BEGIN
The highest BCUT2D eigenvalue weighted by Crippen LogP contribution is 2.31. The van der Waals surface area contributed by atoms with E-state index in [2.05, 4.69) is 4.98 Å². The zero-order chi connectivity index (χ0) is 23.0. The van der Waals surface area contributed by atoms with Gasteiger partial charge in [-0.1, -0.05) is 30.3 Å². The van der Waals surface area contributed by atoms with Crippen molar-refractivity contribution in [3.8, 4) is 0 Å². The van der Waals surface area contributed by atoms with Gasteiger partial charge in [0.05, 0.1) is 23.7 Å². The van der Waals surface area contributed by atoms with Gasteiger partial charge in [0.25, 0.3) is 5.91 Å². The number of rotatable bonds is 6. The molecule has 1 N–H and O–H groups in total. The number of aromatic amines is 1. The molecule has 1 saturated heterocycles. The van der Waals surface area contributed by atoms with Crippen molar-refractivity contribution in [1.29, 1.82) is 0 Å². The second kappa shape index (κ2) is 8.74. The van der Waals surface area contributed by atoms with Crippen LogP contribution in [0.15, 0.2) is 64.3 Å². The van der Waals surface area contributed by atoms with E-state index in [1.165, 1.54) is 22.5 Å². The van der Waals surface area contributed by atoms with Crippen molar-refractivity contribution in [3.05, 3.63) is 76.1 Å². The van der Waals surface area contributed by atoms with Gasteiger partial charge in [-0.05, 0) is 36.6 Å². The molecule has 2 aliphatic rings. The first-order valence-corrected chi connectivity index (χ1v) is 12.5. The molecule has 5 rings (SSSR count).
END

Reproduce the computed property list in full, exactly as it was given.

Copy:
The highest BCUT2D eigenvalue weighted by Crippen LogP contribution is 2.31. The van der Waals surface area contributed by atoms with E-state index in [2.05, 4.69) is 4.98 Å². The zero-order chi connectivity index (χ0) is 23.0. The van der Waals surface area contributed by atoms with Gasteiger partial charge in [-0.1, -0.05) is 30.3 Å². The van der Waals surface area contributed by atoms with Crippen molar-refractivity contribution in [3.8, 4) is 0 Å². The van der Waals surface area contributed by atoms with Gasteiger partial charge in [0.05, 0.1) is 23.7 Å². The van der Waals surface area contributed by atoms with Gasteiger partial charge in [0.25, 0.3) is 5.91 Å². The number of rotatable bonds is 6. The molecule has 1 N–H and O–H groups in total. The number of aromatic amines is 1. The molecule has 1 saturated heterocycles. The van der Waals surface area contributed by atoms with Crippen molar-refractivity contribution in [1.29, 1.82) is 0 Å². The second kappa shape index (κ2) is 8.74. The van der Waals surface area contributed by atoms with Crippen LogP contribution in [0.15, 0.2) is 64.3 Å². The van der Waals surface area contributed by atoms with E-state index in [1.165, 1.54) is 22.5 Å². The van der Waals surface area contributed by atoms with Crippen molar-refractivity contribution in [3.05, 3.63) is 76.1 Å². The van der Waals surface area contributed by atoms with Gasteiger partial charge in [-0.05, 0) is 36.6 Å². The molecule has 2 aliphatic rings. The first-order valence-corrected chi connectivity index (χ1v) is 12.5. The molecule has 5 rings (SSSR count).